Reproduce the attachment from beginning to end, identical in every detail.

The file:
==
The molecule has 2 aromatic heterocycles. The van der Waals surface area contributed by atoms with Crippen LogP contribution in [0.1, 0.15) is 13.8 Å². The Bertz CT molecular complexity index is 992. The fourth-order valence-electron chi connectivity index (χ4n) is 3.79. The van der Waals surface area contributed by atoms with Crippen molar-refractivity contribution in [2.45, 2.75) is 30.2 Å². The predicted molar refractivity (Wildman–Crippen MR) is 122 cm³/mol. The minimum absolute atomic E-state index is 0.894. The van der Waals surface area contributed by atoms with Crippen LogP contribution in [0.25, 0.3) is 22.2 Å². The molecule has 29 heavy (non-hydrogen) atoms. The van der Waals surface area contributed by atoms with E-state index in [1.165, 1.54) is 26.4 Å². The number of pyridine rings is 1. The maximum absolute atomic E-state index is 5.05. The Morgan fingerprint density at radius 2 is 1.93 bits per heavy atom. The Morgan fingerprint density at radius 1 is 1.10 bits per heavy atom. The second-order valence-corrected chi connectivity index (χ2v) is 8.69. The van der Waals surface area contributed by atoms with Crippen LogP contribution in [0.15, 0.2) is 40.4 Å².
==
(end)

The molecule has 2 aromatic heterocycles. The van der Waals surface area contributed by atoms with Crippen LogP contribution in [0.1, 0.15) is 13.8 Å². The Bertz CT molecular complexity index is 992. The fourth-order valence-electron chi connectivity index (χ4n) is 3.79. The van der Waals surface area contributed by atoms with Crippen molar-refractivity contribution in [2.45, 2.75) is 30.2 Å². The predicted molar refractivity (Wildman–Crippen MR) is 122 cm³/mol. The minimum absolute atomic E-state index is 0.894. The van der Waals surface area contributed by atoms with Crippen LogP contribution in [0.25, 0.3) is 22.2 Å². The molecule has 29 heavy (non-hydrogen) atoms. The van der Waals surface area contributed by atoms with E-state index in [1.165, 1.54) is 26.4 Å². The number of pyridine rings is 1. The maximum absolute atomic E-state index is 5.05. The Morgan fingerprint density at radius 2 is 1.93 bits per heavy atom. The Morgan fingerprint density at radius 1 is 1.10 bits per heavy atom. The second-order valence-corrected chi connectivity index (χ2v) is 8.69. The van der Waals surface area contributed by atoms with Crippen LogP contribution in [0.15, 0.2) is 40.4 Å².